2. Jeez John, I feel so bad for you to have to travel so much for your job, and to have to go to such crummy locations! lol! Keep up the great work. Never knew the place existed. Kind of like area 51 for the mountain crowd. Good stuff!

  3. Hello, I have been riding Arctic Cat sleds since I was 5 years old, I have always wanted to ride in the mountains and now have 2 sons that would have a dream come true if anyone could help us out with a ride in the mountains, we just had a trip in the UP and it was great,
    Please let me know if anyone can help.

    Thanks Ron

  4. I have had the honor of riding with these guys at the photo shoot in early December the last few years, an absolute blast and high light. This Stienmann that you speak of does and goes places on that snow machine that most would not think possible, not that Todd and Shay are far behind, Robbie is just like watching a circus sideshow, you just shake your head and wonder how he does it! Arctic mountain consumers are lucky to have these guys!!!

  5. Let it be written – let it be said – if the Iceman provides a commentary like this, all is true. He too can provide a documentary on how the impossible is accomplished on a sled like no other. Very cool article on the Island Park crew.

  6. StephAugust 4, 2010I’m with Janine, well, except I wodlun’t ACTUALLY hit anyone with a bus or a two by four. But I might have a few choice words if I ever heard anyone saying stupid about you or your situation. And, I understand the pain you feel. My first husband cheated on me at least twice while we married, possibly more than that. All of the details are kind of sketchy since he will never actually admit to having been sexually engaged elsewhere. And, he has continued to cheat on all of the women he has been with since. Right now he is living with the woman that he cheated on his ex-fiance with. The current fiance was engaged to the ex-fiance’s ex-husband. Talk about screwed up!I don’t think that I actually did anything to cause him to do this to me, especially since he keeps doing it over and over again. So, I hardly blame myself, and neither should you.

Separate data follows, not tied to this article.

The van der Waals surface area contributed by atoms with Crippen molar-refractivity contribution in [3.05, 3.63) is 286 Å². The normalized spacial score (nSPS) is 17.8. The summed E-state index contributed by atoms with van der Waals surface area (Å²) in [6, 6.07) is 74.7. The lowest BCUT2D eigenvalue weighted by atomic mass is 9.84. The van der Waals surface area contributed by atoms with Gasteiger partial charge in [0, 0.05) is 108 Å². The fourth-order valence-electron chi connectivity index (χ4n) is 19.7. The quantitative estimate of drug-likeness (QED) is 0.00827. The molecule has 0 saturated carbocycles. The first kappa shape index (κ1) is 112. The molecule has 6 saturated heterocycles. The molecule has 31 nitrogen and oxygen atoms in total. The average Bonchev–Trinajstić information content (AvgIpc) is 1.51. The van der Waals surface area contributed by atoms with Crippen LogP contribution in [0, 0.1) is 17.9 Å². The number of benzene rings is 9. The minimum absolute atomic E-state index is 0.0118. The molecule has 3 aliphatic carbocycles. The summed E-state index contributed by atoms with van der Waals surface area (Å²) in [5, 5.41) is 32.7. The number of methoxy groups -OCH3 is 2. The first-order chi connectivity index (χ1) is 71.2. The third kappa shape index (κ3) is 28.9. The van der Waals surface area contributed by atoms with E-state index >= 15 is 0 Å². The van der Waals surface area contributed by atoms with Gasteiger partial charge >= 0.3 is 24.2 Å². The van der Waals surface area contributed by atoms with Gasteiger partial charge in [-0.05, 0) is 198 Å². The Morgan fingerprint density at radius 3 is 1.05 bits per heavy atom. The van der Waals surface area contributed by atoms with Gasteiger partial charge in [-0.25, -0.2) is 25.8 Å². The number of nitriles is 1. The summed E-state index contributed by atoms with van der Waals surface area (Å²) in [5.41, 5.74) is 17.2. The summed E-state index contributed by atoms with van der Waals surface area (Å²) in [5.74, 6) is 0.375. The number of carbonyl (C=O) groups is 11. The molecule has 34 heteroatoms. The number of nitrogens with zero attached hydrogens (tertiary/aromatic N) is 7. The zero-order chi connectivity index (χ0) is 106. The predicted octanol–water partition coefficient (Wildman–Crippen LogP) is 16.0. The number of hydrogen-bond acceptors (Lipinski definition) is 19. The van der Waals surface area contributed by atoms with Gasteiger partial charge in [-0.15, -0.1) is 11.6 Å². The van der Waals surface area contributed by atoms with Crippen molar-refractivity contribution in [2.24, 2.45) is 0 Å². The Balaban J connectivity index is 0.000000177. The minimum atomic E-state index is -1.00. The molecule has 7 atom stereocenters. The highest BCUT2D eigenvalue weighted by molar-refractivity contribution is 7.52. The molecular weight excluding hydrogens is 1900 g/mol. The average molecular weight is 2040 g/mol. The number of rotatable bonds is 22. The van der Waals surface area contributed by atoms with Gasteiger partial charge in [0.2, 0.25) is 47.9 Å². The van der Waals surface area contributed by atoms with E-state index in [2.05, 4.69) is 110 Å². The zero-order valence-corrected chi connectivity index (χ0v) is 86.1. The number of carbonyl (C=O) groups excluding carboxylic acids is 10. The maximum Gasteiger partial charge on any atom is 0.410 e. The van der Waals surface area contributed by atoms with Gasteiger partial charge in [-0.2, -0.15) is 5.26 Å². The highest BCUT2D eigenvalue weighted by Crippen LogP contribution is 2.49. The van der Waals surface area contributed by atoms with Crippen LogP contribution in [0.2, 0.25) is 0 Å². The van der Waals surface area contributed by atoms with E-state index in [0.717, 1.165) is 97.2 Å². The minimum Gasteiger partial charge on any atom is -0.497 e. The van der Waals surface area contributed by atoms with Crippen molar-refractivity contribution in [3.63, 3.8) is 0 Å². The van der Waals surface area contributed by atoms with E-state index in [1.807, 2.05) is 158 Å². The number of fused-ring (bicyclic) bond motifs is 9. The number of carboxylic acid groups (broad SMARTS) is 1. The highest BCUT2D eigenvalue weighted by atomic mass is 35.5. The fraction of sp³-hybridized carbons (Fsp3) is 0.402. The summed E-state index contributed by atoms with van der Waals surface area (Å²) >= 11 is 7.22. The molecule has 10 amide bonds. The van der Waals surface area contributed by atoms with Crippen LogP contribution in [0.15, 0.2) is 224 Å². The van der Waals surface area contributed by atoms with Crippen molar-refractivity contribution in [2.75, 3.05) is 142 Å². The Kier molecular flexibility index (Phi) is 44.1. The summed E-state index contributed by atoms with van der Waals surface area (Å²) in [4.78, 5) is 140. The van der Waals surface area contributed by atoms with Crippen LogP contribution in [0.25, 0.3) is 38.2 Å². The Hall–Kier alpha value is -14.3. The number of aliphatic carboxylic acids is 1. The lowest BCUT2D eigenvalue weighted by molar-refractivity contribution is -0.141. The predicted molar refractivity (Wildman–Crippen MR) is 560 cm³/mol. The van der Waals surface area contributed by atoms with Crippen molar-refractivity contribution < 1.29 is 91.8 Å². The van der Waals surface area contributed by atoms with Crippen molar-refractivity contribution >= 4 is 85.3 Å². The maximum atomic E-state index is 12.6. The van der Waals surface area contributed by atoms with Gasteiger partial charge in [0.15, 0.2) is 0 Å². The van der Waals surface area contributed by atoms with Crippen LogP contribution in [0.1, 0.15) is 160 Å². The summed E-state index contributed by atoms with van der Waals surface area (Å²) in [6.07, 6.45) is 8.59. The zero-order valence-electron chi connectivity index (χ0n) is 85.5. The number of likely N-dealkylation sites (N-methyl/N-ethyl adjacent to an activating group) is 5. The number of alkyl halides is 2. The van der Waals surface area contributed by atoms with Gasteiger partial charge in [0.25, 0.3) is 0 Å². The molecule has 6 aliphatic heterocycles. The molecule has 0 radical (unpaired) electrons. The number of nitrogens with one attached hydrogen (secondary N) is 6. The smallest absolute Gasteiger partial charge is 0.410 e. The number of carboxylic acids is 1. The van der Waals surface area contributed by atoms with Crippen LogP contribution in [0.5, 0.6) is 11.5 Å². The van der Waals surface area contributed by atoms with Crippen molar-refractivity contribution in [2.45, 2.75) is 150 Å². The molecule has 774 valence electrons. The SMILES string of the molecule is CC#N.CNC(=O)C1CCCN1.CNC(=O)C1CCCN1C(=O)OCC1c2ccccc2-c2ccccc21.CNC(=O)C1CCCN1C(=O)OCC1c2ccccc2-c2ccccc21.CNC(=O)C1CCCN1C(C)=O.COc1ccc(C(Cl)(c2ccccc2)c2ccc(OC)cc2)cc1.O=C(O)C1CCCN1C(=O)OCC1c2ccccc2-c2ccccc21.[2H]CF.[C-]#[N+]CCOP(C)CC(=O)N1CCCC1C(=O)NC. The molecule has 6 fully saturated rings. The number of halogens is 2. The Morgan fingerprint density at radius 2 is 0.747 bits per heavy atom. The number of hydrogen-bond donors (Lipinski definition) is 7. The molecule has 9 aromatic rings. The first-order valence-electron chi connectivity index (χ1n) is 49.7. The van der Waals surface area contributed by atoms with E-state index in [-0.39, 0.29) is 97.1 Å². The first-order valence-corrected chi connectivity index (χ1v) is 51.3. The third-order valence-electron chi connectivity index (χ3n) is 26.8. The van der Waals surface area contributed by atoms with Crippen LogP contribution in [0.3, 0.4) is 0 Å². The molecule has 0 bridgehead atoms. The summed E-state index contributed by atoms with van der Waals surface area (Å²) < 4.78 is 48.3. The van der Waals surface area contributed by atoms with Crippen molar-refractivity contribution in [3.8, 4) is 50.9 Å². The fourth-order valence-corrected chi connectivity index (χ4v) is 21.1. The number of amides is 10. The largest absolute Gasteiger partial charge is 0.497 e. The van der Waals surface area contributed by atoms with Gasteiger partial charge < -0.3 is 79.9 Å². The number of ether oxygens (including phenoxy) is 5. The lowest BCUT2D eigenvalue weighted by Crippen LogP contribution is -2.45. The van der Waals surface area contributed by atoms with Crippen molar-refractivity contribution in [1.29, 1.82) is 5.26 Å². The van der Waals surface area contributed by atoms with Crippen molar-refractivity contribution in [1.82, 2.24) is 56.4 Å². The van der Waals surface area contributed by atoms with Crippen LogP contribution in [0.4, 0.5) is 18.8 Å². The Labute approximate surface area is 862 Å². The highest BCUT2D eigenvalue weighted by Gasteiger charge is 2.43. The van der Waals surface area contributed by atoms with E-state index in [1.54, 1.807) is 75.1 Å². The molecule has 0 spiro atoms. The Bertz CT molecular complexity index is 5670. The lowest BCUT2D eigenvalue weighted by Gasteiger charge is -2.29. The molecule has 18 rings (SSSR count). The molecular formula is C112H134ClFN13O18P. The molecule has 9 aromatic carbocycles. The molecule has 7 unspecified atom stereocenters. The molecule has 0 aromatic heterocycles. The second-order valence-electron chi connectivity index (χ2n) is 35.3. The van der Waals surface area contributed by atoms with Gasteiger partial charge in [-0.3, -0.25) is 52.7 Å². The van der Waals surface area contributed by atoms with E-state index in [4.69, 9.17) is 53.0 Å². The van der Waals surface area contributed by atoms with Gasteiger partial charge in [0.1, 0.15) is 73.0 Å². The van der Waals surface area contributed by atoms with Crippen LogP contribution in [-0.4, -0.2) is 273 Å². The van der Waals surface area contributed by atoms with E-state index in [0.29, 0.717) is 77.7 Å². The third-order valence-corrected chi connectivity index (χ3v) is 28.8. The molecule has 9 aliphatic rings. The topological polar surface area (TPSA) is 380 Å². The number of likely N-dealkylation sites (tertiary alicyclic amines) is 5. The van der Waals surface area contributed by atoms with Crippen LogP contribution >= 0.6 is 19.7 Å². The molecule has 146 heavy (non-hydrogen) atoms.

7. July 29, 2010I’m very sad that some those who definitely shulod know better have chosen to blame shift rather than help to restore what has needed to be restored. It won’t help and will hurt. But I’m glad you have chosen a good path and your story has remained consistent from the beginning until now. You know you have a huge group of people who love you, care for you, and believe you have a good future. Others can safely be placed in God’s hands who knows everything, is not fooled, and knows exactly what to do. You can go on with your life knowing God is your protector and will bring good even out of this tragedy.We are proud of you. [url=]asarnhvaak[/url] [link=]xxlpiwlks[/link]

  8. I hope Palin does run for the nomination in 2012. She does a lot to dteierfntiafe herself and her supporters from the left. Overall, I think the Republicans fought a battle over the ‘soft’ left voters, and lost to Obama. McCain made too many compromises to attract the left.In particular I think they’re losing core support from long time Republicans. First, stem that loss by moving further away from the extreme left (like the Democrats) and back toward the centre.Glad I’m typing, I could never say that with a straight face šŸ˜‰ [url=]rkvywjbjxqo[/url] [link=]wlvxclpmlnj[/link]


Please enter your comment!
Please enter your name here

Most Popular